Thursday, September 24, 2015

The Mindy Project 4x02 "C is for Coward" (Best Thing She Ever Cooked) [Contributor: Anne]

"C is For Coward"
Original Airdate: September 22, 2015

Do I even need to beat around the bush? This week’s episode of The Mindy Project was awesome. Potentially better than the first, but when you’re comparing two of the best episodes this show has churned out so far, what’s really the difference?

Both of the first two episodes were breakneck. Because the two biggest question marks as we entered this season were the will-they-won’t-they engagement and the definitely-definitely-will little Castellano, and in two episodes both of these greater questions have been solved. Well, not solved. It’s more like what happens when you’re playing Super Mario and you reach the end of the level and slide down the flagpole, and then immediately you’re at the next level — a level that will be more exciting and potentially more difficult.

But again, not that it matters, because in this elaborate metaphor, The Mindy Project is rocking high scores. Sidebar: Do you guys play Super Mario? You should. But again, that’s not really my point.

Let me talk about some of the reasons why this episode succeeded, though if you watched it, I’m sure I’ll just be repeating what you were thinking in your head. Let me begin with the conflict: Mindy and Danny are at odds over Mindy’s birth plan (Mindy wants a drugged-out C-section, Danny wants a natural birth). Danny is very obviously wrong, though that’s not new.

Here’s what IS new, however:

1. The show makes it so clear, so early, and so often that Danny is the one in the wrong. Think back to "Be Cool." Again, Danny is a huge jerk, but in that episode Mindy is pushed to the side and made to feel bad about her opinion. She’s made to feel like she’s incorrect for wanting what she wants, which to any viewer is reasonable and acceptable. In "Be Cool," Mindy is trying to smoke in the space between her wall and the bed. Or think of "Confessions of a Catho-holic," where Mindy — again — hides away, dejected. Or "Dinner at the Castellanos," or "I Slipped," or "Christmas," or "Best Man." In all of these episodes, Danny is wrong and Mindy leaves, dejected. In this episode, however, Mindy fights against Danny! She tells him basically that it’s unfair for him to act like he should have any say in what she does with her body. When Danny tries to pop the baby out of her, she is “betrayed” and “upset” — not embarrassed, insecure, or any of the other things that Danny’s season three denseness made her feel.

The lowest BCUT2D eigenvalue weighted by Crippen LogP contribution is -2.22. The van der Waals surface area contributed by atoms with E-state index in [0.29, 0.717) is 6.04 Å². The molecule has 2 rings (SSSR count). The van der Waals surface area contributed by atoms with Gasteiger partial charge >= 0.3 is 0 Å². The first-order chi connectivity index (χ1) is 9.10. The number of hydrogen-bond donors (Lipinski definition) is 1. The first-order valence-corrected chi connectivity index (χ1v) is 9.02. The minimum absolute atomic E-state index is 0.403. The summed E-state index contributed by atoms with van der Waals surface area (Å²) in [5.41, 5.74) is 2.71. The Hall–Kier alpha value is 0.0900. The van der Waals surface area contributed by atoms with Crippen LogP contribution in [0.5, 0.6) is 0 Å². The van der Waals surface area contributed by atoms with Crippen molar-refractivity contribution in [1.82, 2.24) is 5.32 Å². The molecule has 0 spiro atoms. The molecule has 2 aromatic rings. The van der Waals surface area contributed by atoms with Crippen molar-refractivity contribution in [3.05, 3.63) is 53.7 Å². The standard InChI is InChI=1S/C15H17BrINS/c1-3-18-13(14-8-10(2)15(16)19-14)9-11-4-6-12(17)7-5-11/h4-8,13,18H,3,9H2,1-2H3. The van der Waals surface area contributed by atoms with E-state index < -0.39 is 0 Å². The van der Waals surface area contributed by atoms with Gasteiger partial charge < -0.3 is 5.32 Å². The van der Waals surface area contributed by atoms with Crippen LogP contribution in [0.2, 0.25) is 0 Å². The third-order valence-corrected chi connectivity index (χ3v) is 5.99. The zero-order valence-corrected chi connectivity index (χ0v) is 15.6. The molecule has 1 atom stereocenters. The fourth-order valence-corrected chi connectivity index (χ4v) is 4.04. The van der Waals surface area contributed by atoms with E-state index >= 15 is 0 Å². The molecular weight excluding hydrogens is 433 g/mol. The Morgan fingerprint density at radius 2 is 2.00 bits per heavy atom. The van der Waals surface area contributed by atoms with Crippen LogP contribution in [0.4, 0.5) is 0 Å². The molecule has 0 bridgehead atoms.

Why is this such a big deal? Because Mindy and Danny are on an equal playing field now. They’re in conflict against each other, as they have been before, but Mindy is an active player instead of someone who is resigned or worn-out or crying. 

These are the kinds of conflicts The Mindy Project should have for its main characters. Mindy and Danny are so great for each other because their romance is so distinctly their own. This is both as a result of their separate loud personalities and how loud their personalities are when they're together. Danny and Mindy should always be on equal playing fields because they are equals. Well, maybe Mindy’s a little bit better — but that they are equals in conflicts, in harboring fears, in having idiosyncrasies, and so forth. When you have episode after episode of Danny wearing Mindy down, it becomes difficult to watch, and it makes you wonder why these two are even together in the first place. With a conflict like the one in "C is For Coward," Danny is wrong, but at least these two are at a level of security where Mindy’s claws can come out and she can defend herself and her position.

2. And another thing: Although Danny is obviously wrong, and Mindy obviously right, at least Danny’s position makes sense to me. Danny’s always been dense when it comes to understanding anyone who isn’t a white male, and — although it’s kind of weird that he’s not used to women getting C-sections, given his profession — at least there’s some religious, traditional precedent for why he is acting the way he is acting.